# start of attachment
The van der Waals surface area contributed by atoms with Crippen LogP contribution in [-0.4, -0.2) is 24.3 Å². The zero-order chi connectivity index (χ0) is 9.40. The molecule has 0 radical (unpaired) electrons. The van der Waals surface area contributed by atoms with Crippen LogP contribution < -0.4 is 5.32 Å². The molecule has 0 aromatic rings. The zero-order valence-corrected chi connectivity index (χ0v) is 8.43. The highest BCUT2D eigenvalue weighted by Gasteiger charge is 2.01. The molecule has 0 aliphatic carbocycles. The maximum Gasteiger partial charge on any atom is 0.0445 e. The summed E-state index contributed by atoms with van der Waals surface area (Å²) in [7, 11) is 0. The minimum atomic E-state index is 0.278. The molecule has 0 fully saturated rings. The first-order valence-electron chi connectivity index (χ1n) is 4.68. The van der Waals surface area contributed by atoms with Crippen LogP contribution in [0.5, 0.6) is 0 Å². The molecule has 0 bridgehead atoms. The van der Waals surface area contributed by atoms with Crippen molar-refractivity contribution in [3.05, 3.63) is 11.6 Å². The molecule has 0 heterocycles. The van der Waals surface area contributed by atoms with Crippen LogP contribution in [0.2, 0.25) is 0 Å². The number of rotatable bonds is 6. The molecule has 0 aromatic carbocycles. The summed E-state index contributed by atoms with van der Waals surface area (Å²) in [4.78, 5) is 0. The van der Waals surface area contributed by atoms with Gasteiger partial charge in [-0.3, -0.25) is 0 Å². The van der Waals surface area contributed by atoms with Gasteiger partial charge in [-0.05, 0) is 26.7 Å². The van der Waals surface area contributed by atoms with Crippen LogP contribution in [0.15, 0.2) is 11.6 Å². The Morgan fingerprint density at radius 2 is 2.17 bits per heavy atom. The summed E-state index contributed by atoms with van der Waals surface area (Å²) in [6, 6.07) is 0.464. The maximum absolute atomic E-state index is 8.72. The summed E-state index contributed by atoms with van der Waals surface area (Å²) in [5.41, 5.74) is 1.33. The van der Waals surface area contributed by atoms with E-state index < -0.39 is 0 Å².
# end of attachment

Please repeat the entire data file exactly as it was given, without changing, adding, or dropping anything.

The van der Waals surface area contributed by atoms with Crippen LogP contribution in [-0.4, -0.2) is 24.3 Å². The zero-order chi connectivity index (χ0) is 9.40. The molecule has 0 radical (unpaired) electrons. The van der Waals surface area contributed by atoms with Crippen LogP contribution < -0.4 is 5.32 Å². The molecule has 0 aromatic rings. The zero-order valence-corrected chi connectivity index (χ0v) is 8.43. The highest BCUT2D eigenvalue weighted by Gasteiger charge is 2.01. The molecule has 0 aliphatic carbocycles. The maximum Gasteiger partial charge on any atom is 0.0445 e. The summed E-state index contributed by atoms with van der Waals surface area (Å²) in [7, 11) is 0. The minimum atomic E-state index is 0.278. The molecule has 0 fully saturated rings. The first-order valence-electron chi connectivity index (χ1n) is 4.68. The van der Waals surface area contributed by atoms with Crippen LogP contribution in [0.5, 0.6) is 0 Å². The molecule has 0 bridgehead atoms. The van der Waals surface area contributed by atoms with Crippen molar-refractivity contribution in [3.05, 3.63) is 11.6 Å². The molecule has 0 heterocycles. The van der Waals surface area contributed by atoms with Crippen LogP contribution in [0.2, 0.25) is 0 Å². The number of rotatable bonds is 6. The molecule has 0 aromatic carbocycles. The summed E-state index contributed by atoms with van der Waals surface area (Å²) in [4.78, 5) is 0. The van der Waals surface area contributed by atoms with Gasteiger partial charge in [-0.3, -0.25) is 0 Å². The van der Waals surface area contributed by atoms with Gasteiger partial charge in [-0.05, 0) is 26.7 Å². The van der Waals surface area contributed by atoms with Crippen LogP contribution in [0.15, 0.2) is 11.6 Å². The Morgan fingerprint density at radius 2 is 2.17 bits per heavy atom. The summed E-state index contributed by atoms with van der Waals surface area (Å²) in [6, 6.07) is 0.464. The maximum absolute atomic E-state index is 8.72. The summed E-state index contributed by atoms with van der Waals surface area (Å²) in [5.41, 5.74) is 1.33. The van der Waals surface area contributed by atoms with E-state index < -0.39 is 0 Å².